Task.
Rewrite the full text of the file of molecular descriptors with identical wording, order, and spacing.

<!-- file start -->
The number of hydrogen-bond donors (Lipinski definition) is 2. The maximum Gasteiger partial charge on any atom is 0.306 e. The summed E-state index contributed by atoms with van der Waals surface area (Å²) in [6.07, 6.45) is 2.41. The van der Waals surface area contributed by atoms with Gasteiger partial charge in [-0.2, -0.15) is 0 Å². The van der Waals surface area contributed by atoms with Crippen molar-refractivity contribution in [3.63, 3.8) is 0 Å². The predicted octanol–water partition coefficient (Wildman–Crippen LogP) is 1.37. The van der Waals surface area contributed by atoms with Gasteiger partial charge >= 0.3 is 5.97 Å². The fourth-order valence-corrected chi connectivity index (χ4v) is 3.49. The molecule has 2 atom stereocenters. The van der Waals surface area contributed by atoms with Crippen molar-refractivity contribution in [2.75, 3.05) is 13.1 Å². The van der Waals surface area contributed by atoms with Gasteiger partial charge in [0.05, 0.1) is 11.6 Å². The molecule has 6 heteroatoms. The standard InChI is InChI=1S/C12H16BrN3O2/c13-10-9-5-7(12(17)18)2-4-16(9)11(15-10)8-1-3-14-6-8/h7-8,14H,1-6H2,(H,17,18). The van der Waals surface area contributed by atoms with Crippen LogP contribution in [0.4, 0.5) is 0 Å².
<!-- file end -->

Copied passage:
The number of hydrogen-bond donors (Lipinski definition) is 2. The maximum Gasteiger partial charge on any atom is 0.306 e. The summed E-state index contributed by atoms with van der Waals surface area (Å²) in [6.07, 6.45) is 2.41. The van der Waals surface area contributed by atoms with Gasteiger partial charge in [-0.2, -0.15) is 0 Å². The van der Waals surface area contributed by atoms with Crippen molar-refractivity contribution in [3.63, 3.8) is 0 Å². The predicted octanol–water partition coefficient (Wildman–Crippen LogP) is 1.37. The van der Waals surface area contributed by atoms with Gasteiger partial charge >= 0.3 is 5.97 Å². The fourth-order valence-corrected chi connectivity index (χ4v) is 3.49. The molecule has 2 atom stereocenters. The van der Waals surface area contributed by atoms with Crippen molar-refractivity contribution in [2.75, 3.05) is 13.1 Å². The van der Waals surface area contributed by atoms with Gasteiger partial charge in [0.05, 0.1) is 11.6 Å². The molecule has 6 heteroatoms. The standard InChI is InChI=1S/C12H16BrN3O2/c13-10-9-5-7(12(17)18)2-4-16(9)11(15-10)8-1-3-14-6-8/h7-8,14H,1-6H2,(H,17,18). The van der Waals surface area contributed by atoms with Crippen LogP contribution in [0.4, 0.5) is 0 Å².